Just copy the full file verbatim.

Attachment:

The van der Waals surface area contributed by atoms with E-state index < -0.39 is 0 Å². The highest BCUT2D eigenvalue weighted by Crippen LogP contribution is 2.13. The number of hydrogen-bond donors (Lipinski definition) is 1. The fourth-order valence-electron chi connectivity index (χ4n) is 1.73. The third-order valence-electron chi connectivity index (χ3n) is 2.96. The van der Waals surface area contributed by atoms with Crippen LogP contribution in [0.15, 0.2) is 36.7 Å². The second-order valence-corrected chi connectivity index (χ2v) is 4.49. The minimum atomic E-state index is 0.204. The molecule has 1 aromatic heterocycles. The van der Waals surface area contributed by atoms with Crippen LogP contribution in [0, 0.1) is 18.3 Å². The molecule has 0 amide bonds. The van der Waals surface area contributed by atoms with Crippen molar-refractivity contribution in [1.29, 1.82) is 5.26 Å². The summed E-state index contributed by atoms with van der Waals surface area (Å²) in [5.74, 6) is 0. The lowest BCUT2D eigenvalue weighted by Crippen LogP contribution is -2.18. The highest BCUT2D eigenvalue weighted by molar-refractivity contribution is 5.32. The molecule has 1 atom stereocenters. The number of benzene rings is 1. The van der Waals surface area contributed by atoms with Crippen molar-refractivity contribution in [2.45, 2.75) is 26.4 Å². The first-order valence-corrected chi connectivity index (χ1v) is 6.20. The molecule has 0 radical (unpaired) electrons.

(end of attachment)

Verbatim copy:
The van der Waals surface area contributed by atoms with E-state index < -0.39 is 0 Å². The highest BCUT2D eigenvalue weighted by Crippen LogP contribution is 2.13. The number of hydrogen-bond donors (Lipinski definition) is 1. The fourth-order valence-electron chi connectivity index (χ4n) is 1.73. The third-order valence-electron chi connectivity index (χ3n) is 2.96. The van der Waals surface area contributed by atoms with Crippen LogP contribution in [0.15, 0.2) is 36.7 Å². The second-order valence-corrected chi connectivity index (χ2v) is 4.49. The minimum atomic E-state index is 0.204. The molecule has 1 aromatic heterocycles. The van der Waals surface area contributed by atoms with Crippen LogP contribution in [0, 0.1) is 18.3 Å². The molecule has 0 amide bonds. The van der Waals surface area contributed by atoms with Crippen molar-refractivity contribution in [1.29, 1.82) is 5.26 Å². The summed E-state index contributed by atoms with van der Waals surface area (Å²) in [5.74, 6) is 0. The lowest BCUT2D eigenvalue weighted by Crippen LogP contribution is -2.18. The highest BCUT2D eigenvalue weighted by molar-refractivity contribution is 5.32. The molecule has 1 atom stereocenters. The number of benzene rings is 1. The van der Waals surface area contributed by atoms with Crippen molar-refractivity contribution in [2.45, 2.75) is 26.4 Å². The first-order valence-corrected chi connectivity index (χ1v) is 6.20. The molecule has 0 radical (unpaired) electrons.